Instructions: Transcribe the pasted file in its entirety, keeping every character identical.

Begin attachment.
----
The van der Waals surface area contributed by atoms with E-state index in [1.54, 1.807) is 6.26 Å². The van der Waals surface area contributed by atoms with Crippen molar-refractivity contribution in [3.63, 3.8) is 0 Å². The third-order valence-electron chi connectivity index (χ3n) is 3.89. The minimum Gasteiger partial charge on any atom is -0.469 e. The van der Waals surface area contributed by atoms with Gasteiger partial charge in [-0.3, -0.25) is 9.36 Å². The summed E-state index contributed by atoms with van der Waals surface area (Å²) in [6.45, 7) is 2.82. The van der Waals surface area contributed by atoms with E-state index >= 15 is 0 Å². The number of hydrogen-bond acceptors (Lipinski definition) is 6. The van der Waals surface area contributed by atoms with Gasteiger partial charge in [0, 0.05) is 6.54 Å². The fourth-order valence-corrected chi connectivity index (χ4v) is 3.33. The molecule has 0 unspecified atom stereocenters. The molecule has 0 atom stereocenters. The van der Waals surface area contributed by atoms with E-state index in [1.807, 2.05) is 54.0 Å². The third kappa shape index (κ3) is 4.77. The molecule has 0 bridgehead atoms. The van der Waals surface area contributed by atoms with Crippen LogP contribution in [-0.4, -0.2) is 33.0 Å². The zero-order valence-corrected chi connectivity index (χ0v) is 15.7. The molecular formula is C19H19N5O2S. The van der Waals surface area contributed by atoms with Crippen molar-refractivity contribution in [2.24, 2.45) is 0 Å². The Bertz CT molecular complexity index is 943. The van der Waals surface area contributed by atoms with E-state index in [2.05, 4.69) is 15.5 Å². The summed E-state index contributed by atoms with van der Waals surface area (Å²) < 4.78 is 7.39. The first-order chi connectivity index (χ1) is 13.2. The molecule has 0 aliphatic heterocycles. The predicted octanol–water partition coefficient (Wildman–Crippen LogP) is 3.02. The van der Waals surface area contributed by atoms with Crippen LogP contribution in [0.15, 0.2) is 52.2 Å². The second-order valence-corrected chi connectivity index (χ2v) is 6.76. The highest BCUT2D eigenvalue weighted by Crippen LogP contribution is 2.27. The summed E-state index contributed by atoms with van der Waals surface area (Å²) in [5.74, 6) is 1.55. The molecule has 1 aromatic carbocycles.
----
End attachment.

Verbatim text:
The van der Waals surface area contributed by atoms with E-state index in [1.54, 1.807) is 6.26 Å². The van der Waals surface area contributed by atoms with Crippen molar-refractivity contribution in [3.63, 3.8) is 0 Å². The third-order valence-electron chi connectivity index (χ3n) is 3.89. The minimum Gasteiger partial charge on any atom is -0.469 e. The van der Waals surface area contributed by atoms with Gasteiger partial charge in [-0.3, -0.25) is 9.36 Å². The summed E-state index contributed by atoms with van der Waals surface area (Å²) in [6.45, 7) is 2.82. The van der Waals surface area contributed by atoms with E-state index >= 15 is 0 Å². The number of hydrogen-bond acceptors (Lipinski definition) is 6. The van der Waals surface area contributed by atoms with Gasteiger partial charge in [0, 0.05) is 6.54 Å². The fourth-order valence-corrected chi connectivity index (χ4v) is 3.33. The molecule has 0 unspecified atom stereocenters. The molecule has 0 atom stereocenters. The van der Waals surface area contributed by atoms with E-state index in [1.807, 2.05) is 54.0 Å². The third kappa shape index (κ3) is 4.77. The molecule has 0 bridgehead atoms. The van der Waals surface area contributed by atoms with Crippen LogP contribution in [-0.4, -0.2) is 33.0 Å². The zero-order valence-corrected chi connectivity index (χ0v) is 15.7. The molecular formula is C19H19N5O2S. The van der Waals surface area contributed by atoms with Crippen molar-refractivity contribution in [2.24, 2.45) is 0 Å². The Bertz CT molecular complexity index is 943. The van der Waals surface area contributed by atoms with E-state index in [2.05, 4.69) is 15.5 Å². The summed E-state index contributed by atoms with van der Waals surface area (Å²) < 4.78 is 7.39. The first-order chi connectivity index (χ1) is 13.2. The molecule has 0 aliphatic heterocycles. The predicted octanol–water partition coefficient (Wildman–Crippen LogP) is 3.02. The van der Waals surface area contributed by atoms with Crippen LogP contribution in [0.15, 0.2) is 52.2 Å². The second-order valence-corrected chi connectivity index (χ2v) is 6.76. The highest BCUT2D eigenvalue weighted by Crippen LogP contribution is 2.27. The summed E-state index contributed by atoms with van der Waals surface area (Å²) in [5.74, 6) is 1.55. The molecule has 1 aromatic carbocycles.